Since the focus of the research is on why people ‘leave’ organisations, the study intends to focus on the role of leaders and there a number of studies which highlight the importance of evaluating leadership role. According to one study, comparing the leadership skills of physician and non-physician administrators it was found that effective managers have significantly different leadership skill profiles than ineffective managers. Furthermore, effective managers are less likely to rely on one type of skill as ineffective managers (Shipper et al. 1998:124).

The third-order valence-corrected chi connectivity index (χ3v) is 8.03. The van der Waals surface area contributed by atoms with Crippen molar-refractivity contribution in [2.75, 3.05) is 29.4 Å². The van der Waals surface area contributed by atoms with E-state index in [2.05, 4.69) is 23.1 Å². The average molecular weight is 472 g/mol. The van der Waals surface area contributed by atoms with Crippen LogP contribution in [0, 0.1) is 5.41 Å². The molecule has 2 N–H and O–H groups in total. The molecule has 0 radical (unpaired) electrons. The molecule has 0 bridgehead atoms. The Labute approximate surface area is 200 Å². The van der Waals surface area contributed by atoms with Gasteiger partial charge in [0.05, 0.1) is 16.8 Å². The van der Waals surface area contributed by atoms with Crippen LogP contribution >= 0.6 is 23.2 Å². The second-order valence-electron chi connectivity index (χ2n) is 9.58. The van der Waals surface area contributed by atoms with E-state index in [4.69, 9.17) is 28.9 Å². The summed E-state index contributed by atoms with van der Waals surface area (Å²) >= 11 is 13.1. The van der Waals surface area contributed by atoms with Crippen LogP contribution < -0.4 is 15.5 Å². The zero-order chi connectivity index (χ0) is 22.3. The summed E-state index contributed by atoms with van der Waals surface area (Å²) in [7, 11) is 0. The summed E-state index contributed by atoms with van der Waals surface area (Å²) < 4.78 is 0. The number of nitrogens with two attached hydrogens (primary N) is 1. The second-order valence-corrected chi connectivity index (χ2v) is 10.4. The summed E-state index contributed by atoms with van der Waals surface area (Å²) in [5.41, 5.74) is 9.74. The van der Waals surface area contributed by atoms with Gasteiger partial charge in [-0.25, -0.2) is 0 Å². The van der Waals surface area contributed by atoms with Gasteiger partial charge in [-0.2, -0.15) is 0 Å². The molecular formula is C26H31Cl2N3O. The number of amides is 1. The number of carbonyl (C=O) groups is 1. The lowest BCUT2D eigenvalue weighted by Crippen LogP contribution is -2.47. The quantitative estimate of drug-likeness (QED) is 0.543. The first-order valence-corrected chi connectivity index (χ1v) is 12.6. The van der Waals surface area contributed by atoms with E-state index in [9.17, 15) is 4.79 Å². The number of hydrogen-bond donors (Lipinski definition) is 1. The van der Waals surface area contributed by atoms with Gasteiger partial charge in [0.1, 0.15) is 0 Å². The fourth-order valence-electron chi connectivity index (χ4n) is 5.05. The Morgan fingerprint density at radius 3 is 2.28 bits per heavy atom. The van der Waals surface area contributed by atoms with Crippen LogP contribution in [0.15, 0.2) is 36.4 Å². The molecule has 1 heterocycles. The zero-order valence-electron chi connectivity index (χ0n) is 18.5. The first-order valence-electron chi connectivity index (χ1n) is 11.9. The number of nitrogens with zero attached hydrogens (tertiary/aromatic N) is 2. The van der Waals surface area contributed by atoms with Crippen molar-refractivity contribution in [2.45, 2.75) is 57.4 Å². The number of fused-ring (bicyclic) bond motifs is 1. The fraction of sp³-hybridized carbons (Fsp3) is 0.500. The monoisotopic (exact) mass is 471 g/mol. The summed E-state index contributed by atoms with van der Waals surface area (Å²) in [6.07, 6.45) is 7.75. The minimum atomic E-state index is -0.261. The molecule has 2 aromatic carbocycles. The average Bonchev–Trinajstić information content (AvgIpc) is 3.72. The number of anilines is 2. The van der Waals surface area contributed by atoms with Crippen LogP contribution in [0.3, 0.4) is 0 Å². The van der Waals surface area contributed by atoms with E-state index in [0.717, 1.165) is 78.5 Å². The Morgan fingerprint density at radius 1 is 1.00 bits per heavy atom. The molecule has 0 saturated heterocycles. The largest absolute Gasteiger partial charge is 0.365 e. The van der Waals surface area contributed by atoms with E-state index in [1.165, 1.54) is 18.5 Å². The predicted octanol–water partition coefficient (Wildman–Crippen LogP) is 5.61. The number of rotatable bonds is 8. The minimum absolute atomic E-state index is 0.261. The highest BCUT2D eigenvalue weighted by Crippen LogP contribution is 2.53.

Research conducted by Avolio et al. (2004:951) on the NHS found that ‘transformational’ leadership, characterised by charisma, intellectual stimulation and inspirational motivation (Judge and Piccolo, 2004:755) was positively correlated with work attitudes (Avolio et al. 2004:951). Alternatively, ‘laissez-faire’ leadership – the absence or avoidance of leadership, characterised by an individuals’ tendency to avoid making decisions (Judge and Piccolo, 2004:756) and shirk responsibilities is frequently perceived as ineffective and dissatisfying by their followers (Bass, 1997:131). Nevertheless, the aim of this study is not simply to provide a list of characteristics which followers perceive ineffective leaders to have. Rather, the purpose is to explore more in-depth reasons ‘why’ employees feel the way they do about certain leaders and their leadership styles which may help to expose the situational and gender factors which have been shown to impact on followers perceptions (Brown, 1979:595).
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